Hazrat Mirza Ghulam Ahmad (The Promised Messiah) — As I Found Him

by Dr. Basharat Ahmad

The Young Islam, 1st July 1934 Issue (Vol. 1, No. 3, pp. 1, Supplement p. 1)

The Promised Messiah was so strict in his observance of the ways of the Prophet (Sunnah) that he never allowed the slightest aberration from it in any of his sayings or actions. There was nothing of artificiality in anything he did. He observed the utmost of simplicity in matters of food and dress. It was not unoften that his coat was found unbuttoned. The mosque was his drawing room. Even here he had no special carpet or raised seat reserved for him. He used to sit in a corner of the mosque, and the late Maulvi Abdul Karim (one of his devot­ed followers and a very learned man of Sialkot) used to take his seat under the niche just opposite to the entrance door. Many a time strangers who came to see him would mistake Maulvi Abdul Karim for the claimant to the Messiahship and shake hands with him, a mistake which the Maulvi Sahib had to correct.

People would sit in his company quite in an informal manner, and narrate their own stories. Every follower would think as if the saint had a special love for him. Naturally, he would state whatever he liked without the least thought for any etiquette or courtesy. If anyone would continue his narration even for several hours together and even if it were a useless one, he would go on listening to it with the fullest attention. Many a time others pre­sent would find it beyond their power of tolerance to continue listening to such a talk and express their tiredness by yawning and other signs, but not a single sign of displeasure would appear in any movement of the saint during all these tiring moments. No wonder his manners in this respect would excite sur­prise in those who had ever been in the socie­ties of the ordinary pirs (spiritual leaders) of the day.

So much so that once a certain man remark­ed that there was no etiquette observed in his mosque, as people would talk to him without restriction of any kind. In reply he said,

“It is not my principle that I should sit with such a serious and frightening appearance that people should be afraid of me as they are afraid of bloodthirsty animals. I abhor being made into an idol. I have come to eradicate the worship of idol, and not to become one myself so as to make people worship me. I call God to witness that I do not give any preference to myself over others. To me there is no greater idol-worship­ing and unclean man than he who is proud. A man of pride worships no God but his own self.”

In whatever company, he knew no manner of conventional sitting. Any guests that came would be greeted by him with a smile on his face. He would warmly ask them how they were doing. He would always personally look after them to give them every possible comfort. He would himself ask for their tea and see them taking it in his own presence. Sometimes when he would give the guest company in his meals, he would himself go and fetch hot breads and preserves and pickles from the inner apart­ments. If there were any special dishes like that of meat he would help the guest to it with a special attention. His behaviour would give one the impression as if he was showing his cordiality towards an intimate friend of his, and there was never any vestige of that serious­ness which generally subsist between the spiritual guide and his disciple. Also in his talks he would bring in all sorts of homely topics, unless the visitors themselves would raise any question for discussion or make a request for a religious discourse. He was averse to the practice of unnecessarily imposing his sanctity on others by delivering sermons and homilies, in season and out of season. Once, two gentlemen of Sufi type came to pay him a visit. Maulana Abdul Karim whis­pered to him saying that they were great Sufis and that he should make such a speech as would give them an idea of the deep spiritual knowledge and enlightenment he was gifted with. There was a mark of strong resentment on his face and he began to say in quite a loud voice,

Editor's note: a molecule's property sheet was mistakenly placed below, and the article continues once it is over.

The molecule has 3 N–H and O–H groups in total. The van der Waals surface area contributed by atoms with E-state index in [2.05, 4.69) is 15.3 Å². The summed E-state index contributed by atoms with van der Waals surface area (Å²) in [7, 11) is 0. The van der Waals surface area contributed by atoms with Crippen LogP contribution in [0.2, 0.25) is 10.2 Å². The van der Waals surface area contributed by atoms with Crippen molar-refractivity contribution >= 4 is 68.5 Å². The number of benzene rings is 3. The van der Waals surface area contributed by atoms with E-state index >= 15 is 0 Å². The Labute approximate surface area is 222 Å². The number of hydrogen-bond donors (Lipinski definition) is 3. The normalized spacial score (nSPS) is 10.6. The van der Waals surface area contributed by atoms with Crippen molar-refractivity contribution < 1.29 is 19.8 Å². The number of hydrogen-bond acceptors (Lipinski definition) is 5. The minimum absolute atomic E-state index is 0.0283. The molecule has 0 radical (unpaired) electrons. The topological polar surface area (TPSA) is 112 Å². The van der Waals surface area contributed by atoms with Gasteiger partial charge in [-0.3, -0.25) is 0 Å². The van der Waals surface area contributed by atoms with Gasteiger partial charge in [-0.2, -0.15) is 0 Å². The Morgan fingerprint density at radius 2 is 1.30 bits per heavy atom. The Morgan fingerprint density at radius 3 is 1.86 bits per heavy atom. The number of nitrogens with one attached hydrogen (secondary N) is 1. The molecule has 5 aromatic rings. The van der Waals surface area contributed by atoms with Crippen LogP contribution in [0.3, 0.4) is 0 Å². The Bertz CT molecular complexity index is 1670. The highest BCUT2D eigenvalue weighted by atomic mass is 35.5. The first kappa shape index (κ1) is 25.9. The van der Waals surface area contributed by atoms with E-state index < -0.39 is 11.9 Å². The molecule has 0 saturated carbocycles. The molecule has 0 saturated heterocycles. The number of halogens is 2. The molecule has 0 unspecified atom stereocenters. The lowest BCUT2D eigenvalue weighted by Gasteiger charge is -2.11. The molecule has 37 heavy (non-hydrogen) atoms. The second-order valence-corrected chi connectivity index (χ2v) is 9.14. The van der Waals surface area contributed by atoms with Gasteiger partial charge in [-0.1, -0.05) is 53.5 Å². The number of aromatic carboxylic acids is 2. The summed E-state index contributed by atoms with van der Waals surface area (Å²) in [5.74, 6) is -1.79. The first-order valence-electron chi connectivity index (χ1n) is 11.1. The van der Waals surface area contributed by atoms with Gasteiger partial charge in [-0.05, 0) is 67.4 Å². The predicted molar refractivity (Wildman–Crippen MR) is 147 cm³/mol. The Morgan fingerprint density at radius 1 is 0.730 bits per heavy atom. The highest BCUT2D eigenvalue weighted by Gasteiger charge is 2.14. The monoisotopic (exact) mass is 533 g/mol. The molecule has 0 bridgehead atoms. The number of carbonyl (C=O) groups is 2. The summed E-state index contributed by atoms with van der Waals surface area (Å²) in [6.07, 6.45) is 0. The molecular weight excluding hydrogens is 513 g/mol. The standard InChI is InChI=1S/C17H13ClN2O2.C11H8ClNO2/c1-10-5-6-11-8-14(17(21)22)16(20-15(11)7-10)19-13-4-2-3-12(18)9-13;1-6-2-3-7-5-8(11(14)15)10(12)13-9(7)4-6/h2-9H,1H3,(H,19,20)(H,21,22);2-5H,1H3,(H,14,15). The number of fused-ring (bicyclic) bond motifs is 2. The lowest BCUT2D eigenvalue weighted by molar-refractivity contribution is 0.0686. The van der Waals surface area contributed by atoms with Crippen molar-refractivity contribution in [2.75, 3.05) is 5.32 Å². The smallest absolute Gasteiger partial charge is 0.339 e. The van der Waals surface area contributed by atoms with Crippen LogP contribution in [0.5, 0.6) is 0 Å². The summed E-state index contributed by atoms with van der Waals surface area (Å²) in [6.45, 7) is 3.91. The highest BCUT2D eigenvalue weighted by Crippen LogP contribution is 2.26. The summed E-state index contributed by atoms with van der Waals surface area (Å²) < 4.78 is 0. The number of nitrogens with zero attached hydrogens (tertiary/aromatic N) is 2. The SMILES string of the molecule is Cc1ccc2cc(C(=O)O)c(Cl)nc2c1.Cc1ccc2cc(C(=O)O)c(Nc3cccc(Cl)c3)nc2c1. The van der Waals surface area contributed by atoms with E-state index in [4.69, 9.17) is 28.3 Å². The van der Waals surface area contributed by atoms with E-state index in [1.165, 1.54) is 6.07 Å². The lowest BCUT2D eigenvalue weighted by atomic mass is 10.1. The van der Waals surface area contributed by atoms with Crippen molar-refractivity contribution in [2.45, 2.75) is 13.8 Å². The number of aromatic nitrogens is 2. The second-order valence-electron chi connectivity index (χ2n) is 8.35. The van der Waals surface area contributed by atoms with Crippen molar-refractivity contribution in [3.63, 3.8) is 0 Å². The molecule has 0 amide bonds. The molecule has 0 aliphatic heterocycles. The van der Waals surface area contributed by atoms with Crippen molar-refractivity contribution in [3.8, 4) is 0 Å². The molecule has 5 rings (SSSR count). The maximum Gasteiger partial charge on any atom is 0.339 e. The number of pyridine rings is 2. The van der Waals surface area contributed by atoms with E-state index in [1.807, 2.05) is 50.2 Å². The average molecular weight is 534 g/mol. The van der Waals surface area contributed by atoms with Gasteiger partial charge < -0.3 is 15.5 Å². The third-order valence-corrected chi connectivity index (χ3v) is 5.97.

“Maulvi Sahib, do you think I am a showy man who would speak before people to impress them with the profundity of his knowledge? I consider it a polytheism to speak or write on a religious subject not with the intention of pleasing God but to create an impression of one’s greatness and pride.”

In this strain he went on and delivered, in fact, a pretty long sermon dealing with very amazing subtleties of show and pride which surprised his two Sufi visitors. When he left the room after this homily, Maulvi Abdul Karim smilingly remarked that after all he had succeeded in achieving his object.